Four leadership lessons from your inner child
Are you following the dreams of your younger self? Do you have the courage to go after what you want, following your inner child? It’s a scary thing to do, which is why I think adults can learn a lot from the way we behaved as kids.
It was my birthday recently, which has got me thinking about how lucky I am to be living my childhood dream. While there’s nothing quite like the benefit of experience as you get older, there’s also much to be gained from stepping back and embracing your inner child.
In her TED Talk child prodigy Adora Svitak said the world needs childish thinking, such as creativity and optimism. The design of our courses facilitate exactly this, so during our courses, we see this in action. I’ve seen people break through their personal barriers and in some cases even shed a tear. There’s something about working with animals, especially horses, that empowers people to be themselves. You could even say they stripped away a lot of their learnt adult behaviours and became children again.
How many of us can say we did something we are passionate about today? Was direct with others? Went after what we wanted?
Here’s some of the lessons we can all learn from our inner child.
Lesson 1: Follow your passion
Have you ever tried to make a child do a task they didn’t want to do? It’s really hard! Children gravitate towards what they like – it’s instinctive – and they don’t have the social constraints we adults tend to impose on ourselves.
As a child, I was always passionate about horses. My Dad would ask me, “What do you want to do when you grow up?” I would always answer, “I want to live on five acres in Terrey Hills with horses.” “Well, that’s lovely,” he would reply. “But that’s not a career.”
Fast forward to 2011, when I moved to our property (yes – five acres in Terrey Hills!) and was finally living with horses and working with them daily. I could see the profound effect they had on others – not just horse lovers like myself – and an idea formed. Now with my leadership and team development business I feel like I’ve finally realised my dream and am living my passion.
For the early years of my career, I followed paths that were interesting, rewarding and beneficial for the work I do now, but not really my passion. I’m a believer in life takes you down certain paths for a reason and there are always lessons to be learnt along the way.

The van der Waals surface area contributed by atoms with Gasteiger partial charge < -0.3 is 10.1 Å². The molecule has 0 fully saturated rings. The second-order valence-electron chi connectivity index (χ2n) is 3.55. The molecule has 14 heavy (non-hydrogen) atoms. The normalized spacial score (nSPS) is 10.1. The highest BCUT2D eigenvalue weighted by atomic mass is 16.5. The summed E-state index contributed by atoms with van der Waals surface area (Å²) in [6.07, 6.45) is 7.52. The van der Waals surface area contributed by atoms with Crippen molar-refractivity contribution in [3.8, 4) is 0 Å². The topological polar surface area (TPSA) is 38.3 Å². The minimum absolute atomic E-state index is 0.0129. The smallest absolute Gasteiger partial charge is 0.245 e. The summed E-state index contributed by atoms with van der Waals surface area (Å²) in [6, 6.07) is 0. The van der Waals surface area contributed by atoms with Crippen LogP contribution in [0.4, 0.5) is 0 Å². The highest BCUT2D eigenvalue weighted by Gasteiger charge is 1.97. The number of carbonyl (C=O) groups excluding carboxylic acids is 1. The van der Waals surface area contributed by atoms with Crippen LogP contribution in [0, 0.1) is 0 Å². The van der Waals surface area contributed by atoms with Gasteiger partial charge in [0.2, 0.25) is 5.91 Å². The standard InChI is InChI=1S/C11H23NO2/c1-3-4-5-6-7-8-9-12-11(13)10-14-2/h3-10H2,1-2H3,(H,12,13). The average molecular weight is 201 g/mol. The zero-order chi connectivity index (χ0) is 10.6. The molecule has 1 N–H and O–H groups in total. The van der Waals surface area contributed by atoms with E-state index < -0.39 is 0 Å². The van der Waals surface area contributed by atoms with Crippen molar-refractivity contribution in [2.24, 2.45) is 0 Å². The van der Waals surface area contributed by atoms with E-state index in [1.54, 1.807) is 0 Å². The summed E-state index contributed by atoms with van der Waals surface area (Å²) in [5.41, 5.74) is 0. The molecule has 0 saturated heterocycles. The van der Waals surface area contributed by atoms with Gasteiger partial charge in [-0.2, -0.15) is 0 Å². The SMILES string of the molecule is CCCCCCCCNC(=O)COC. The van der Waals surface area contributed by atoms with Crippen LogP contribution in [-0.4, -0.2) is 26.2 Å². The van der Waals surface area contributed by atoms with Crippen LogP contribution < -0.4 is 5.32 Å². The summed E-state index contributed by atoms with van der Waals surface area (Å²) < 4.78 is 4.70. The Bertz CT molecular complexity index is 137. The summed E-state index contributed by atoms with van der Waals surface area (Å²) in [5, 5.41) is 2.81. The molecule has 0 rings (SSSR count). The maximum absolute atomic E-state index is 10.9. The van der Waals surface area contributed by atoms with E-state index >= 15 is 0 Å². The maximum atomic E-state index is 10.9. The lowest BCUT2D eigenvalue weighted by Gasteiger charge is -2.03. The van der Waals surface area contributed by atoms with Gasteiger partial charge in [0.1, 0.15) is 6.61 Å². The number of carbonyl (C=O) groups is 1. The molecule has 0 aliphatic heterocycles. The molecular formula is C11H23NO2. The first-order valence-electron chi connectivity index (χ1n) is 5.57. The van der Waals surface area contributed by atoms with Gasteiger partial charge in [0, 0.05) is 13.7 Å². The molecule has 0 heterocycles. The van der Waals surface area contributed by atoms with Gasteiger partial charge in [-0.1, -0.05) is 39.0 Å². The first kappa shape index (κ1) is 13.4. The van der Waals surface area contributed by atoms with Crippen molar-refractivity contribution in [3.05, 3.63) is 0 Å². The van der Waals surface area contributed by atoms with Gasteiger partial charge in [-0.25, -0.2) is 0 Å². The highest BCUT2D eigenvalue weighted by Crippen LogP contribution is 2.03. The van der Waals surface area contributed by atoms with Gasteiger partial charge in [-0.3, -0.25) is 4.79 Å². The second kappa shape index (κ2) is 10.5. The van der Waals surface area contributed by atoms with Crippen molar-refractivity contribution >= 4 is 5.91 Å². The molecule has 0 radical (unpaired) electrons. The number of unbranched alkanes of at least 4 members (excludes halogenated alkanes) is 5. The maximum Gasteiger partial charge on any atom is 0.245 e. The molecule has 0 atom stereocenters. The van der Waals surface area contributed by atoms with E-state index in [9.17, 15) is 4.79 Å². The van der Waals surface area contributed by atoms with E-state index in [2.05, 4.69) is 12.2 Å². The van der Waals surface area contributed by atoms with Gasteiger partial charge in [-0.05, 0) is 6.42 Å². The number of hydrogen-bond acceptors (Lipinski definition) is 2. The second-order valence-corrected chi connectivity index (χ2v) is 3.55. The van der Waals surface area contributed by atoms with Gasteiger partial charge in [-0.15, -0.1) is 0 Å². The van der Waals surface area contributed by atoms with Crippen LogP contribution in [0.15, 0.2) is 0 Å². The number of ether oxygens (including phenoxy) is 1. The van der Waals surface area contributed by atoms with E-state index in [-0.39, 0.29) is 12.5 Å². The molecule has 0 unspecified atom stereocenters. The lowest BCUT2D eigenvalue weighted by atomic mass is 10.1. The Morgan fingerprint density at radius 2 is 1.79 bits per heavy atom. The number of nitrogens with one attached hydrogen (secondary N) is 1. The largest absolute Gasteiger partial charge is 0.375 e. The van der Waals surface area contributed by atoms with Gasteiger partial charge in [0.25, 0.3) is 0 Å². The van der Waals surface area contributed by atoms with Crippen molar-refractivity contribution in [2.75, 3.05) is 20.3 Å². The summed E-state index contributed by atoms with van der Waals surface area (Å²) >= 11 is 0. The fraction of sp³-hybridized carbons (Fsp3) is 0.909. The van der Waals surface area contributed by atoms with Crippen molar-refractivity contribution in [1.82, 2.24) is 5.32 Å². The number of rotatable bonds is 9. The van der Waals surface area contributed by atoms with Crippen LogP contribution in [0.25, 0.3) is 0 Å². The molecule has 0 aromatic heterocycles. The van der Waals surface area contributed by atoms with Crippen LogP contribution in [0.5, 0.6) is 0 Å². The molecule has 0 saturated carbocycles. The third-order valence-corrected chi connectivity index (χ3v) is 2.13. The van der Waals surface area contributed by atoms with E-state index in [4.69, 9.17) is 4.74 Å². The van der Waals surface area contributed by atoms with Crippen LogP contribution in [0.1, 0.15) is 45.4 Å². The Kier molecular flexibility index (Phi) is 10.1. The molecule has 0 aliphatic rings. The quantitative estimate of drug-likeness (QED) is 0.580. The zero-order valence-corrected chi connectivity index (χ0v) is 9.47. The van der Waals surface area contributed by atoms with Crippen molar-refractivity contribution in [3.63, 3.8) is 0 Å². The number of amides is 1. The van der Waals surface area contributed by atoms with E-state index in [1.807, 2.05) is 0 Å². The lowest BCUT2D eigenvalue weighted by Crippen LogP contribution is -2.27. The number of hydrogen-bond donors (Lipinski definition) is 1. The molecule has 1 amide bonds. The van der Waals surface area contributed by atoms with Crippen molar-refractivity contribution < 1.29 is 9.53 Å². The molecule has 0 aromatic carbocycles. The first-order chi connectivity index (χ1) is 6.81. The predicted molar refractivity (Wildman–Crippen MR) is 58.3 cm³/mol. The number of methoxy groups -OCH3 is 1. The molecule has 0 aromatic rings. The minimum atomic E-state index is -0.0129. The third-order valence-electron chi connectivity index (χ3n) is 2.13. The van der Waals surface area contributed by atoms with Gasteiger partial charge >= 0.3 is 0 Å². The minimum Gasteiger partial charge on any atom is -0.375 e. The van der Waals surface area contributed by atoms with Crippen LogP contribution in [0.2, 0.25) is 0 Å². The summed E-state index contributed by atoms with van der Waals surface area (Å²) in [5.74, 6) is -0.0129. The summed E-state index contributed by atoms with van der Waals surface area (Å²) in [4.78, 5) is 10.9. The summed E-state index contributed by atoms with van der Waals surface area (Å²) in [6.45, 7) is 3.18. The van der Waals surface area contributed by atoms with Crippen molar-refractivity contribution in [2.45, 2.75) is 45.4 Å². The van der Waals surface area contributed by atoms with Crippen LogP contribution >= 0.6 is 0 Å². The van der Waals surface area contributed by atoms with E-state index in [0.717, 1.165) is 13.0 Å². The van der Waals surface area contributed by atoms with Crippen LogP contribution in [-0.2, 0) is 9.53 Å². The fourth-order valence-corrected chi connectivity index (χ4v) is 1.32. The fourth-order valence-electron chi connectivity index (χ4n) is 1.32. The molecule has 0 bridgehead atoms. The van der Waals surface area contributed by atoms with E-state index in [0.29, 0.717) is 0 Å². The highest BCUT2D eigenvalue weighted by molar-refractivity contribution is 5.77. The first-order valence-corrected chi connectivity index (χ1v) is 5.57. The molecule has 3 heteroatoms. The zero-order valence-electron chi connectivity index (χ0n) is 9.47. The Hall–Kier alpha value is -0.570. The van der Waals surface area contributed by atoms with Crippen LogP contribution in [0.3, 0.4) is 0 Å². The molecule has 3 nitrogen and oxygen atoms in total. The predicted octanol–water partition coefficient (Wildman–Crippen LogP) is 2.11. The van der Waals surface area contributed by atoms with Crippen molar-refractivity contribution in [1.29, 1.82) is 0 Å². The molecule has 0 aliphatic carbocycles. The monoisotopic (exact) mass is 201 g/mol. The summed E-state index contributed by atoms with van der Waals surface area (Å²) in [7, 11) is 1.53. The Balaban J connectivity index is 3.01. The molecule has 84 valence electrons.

It hasn’t been an easy road and some people don’t understand my vision, but I refuse to let them deter me. That ten year old me could not be silenced. Her voice was always there – through university and corporate jobs.
Passion is not a straightforward concept. As commentators have pointed out, it’s not always about doing what’s fun, but doing something you care about. In my case, my passion about horses aligns with what gives me a sense of purpose, which is helping others develop. This gives me greater satisfaction overall.
With this in mind, remember passion can take many forms, not just your job. In fact, it may be that your job functions as a way to facilitate a community or voluntary activity. It could be a hobby, a sport or a certain lifestyle!
Lesson 2: Be direct (within reason)
Do you remember going up to someone in the playground and telling them exactly what you thought of them? Have you done that lately – I suspect not!
Of course, I’m not advocating getting rid of the subtlety and communication skills we (hopefully) learn by the time we reach adulthood. Or hurting the feelings of others.
However, behaviours we learn as we grow can get in the way of honest communication which can in turn cause issues, particularly in a team environment. Fear of what people think of us. Not wanting to show our whole selves to others. Fear of trusting others.
We often see people come to realisations about this in our courses, when they work with our horses. There’s no room for indirect communication with animals! You have to be clear otherwise you won’t achieve anything.
Good leaders will be able to speak honestly to their teams, and will make their team feel comfortable talking directly to them as well.
Lesson 3: Show your emotions
Once, we had one of our workshop participants tell us that they had learnt love is stronger than force.
What a realisation!
Similar to what I said above about communication, I believe we also learn to hide our emotions as adults. In fact, it started for some of us as children if we were told not to cry or that we’re too sensitive. But research has shown this can be damaging and that it’s better to express even negative emotion than to push them away.
So, I think we can all take a leaf our inner child here. Having a tantrum in the office is probably not advised, but being honest with yourself and others about how situations at work are affecting you emotionally is important. As is being aware of the emotions of your team members and encouraging them to speak up.
Lesson 4: Ask questions and learn new things
But why? But why?
Anyone with a young child will be familiar with this phrase. That beautiful determination to discover the world through asking questions.
Asking questions is important for adults too, but often we think it will make us look stupid. However, questions are an important part of communication and active listening. A way to remain involved in a conversation.
Questions also help us to discover new things. Experts say adult learning not only helps us in the economic sense, but also improves our general health and wellbeing. Many of us do courses or reading information online about interesting topics (we’re big fans of both of these, of course!) but knowledge can be gained simply be sitting down with someone, asking questions and actively listening to the answers.
What do you think we can learn from our inner child? Let us know in the comments.